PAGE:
"Most of the open source work I do is through Apache, a lot of it has to do with the Apache licence being a very permissive licence," Mattman says. "It allows people downstream that leverage Apache based software to use that upstream open source component in arbitrary ways. It makes it so the software I build -- when we distribute it to customers, or others we collaborate with, we don't have to give them any surprises."
Mattmann says NASA has been an active user of open source software for around 15 years but only recently has it become active on the production side. For the past two years NASA has held open source summits, outlining its contribution to open source.
NASA categorises its data in different levels, and in the next generation earth science system satellite area where Mattmann works it is publically distributed via DAACs (Distributed Active Archive Centres). He says the programs and tools used to process data vary depending on the preferences of the scientists involved in the project. "A lot times the software itself is coupled to the instrument."
Level zero data is raw data that comes off the instrument and level one data is data which has started to be calibrated from raw voltages.
Mattmann says that the public can have access, through the DAACs, to level two data. This is data that is calibrated, geospatially identified and mapped to a physical model (measurements that can be mapped in space and time).
"It's so voluminous, because it's raw measurements in space and time from an instrument. You probably won't use that in your IT organisations, it might be too big for you," he says.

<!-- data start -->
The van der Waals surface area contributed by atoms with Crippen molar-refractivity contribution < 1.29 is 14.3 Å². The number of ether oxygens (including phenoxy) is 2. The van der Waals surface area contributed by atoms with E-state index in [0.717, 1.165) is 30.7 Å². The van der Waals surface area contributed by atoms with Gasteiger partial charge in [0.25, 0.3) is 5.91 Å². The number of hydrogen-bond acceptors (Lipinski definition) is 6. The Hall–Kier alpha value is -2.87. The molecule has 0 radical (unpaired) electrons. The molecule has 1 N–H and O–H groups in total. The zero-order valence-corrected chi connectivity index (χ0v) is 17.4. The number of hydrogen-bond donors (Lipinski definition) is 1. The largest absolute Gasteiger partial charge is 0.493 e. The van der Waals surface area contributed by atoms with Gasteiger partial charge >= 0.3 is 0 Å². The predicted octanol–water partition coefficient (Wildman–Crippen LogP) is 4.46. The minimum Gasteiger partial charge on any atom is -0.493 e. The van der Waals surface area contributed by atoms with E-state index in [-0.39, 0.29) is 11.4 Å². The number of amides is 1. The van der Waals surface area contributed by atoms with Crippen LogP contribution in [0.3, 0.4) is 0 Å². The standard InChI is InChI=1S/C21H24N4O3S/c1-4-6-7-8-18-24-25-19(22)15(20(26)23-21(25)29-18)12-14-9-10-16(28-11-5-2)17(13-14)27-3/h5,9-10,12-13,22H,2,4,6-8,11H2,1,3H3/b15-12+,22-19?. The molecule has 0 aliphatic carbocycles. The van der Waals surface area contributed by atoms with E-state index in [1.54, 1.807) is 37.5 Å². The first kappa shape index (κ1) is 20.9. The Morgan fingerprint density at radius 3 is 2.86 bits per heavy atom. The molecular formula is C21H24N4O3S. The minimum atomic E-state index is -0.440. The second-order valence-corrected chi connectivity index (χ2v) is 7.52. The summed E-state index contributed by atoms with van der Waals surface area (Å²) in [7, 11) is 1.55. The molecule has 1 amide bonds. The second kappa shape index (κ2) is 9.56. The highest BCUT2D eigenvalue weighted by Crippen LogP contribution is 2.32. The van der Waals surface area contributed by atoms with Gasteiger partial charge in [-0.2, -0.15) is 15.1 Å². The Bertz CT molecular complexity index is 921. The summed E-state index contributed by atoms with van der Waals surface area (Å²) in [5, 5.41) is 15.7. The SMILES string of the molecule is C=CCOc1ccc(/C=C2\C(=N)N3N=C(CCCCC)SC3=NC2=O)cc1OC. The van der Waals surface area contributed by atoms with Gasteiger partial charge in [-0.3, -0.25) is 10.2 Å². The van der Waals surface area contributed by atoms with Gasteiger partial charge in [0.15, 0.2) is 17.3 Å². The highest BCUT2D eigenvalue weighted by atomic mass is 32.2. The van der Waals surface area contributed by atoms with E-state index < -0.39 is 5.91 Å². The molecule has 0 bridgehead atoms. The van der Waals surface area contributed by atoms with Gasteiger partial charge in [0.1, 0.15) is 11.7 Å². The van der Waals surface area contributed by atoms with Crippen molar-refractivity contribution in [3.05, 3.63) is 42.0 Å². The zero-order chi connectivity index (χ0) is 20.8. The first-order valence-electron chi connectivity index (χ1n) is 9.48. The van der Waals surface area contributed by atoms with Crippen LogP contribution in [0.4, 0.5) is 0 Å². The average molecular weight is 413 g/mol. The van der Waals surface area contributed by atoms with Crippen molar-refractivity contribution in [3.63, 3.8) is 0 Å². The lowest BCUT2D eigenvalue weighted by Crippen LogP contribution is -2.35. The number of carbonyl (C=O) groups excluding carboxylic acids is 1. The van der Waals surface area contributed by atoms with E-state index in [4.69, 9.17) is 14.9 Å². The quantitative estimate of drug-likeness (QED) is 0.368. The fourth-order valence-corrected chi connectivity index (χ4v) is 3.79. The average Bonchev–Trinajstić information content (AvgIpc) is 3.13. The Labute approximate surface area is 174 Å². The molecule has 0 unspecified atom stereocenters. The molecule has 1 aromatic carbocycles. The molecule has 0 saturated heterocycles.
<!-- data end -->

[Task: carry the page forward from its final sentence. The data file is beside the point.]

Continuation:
It's when you get to level 3 data, which is typically mapped or gridded information, that the user can really "crank on it" because the files are lot smaller and more manageable, says Mattmann. This information is often used in discussions about temperature and climate change.
"With each level of processing there are more assumptions that are codified into the data. More scientific assumptions that you didn't necessarily make," Mattmann points out.
His enthusiasm for big data projects is contagious, but when asked how he came to have a career as a NASA computer scientist, he says it's a "lame story".
He grew up playing video games, but it wasn't until his last year at high school when working on the student Yearbook that he worked with Adobe Illustrator and decided he needed to understand more about computers. So he followed some of his friends into the computer science department at college.
"I have no secret to being successful at computer science other than hard work and then sticking my head in the books and deciding I was going to do well," Mattmann says.
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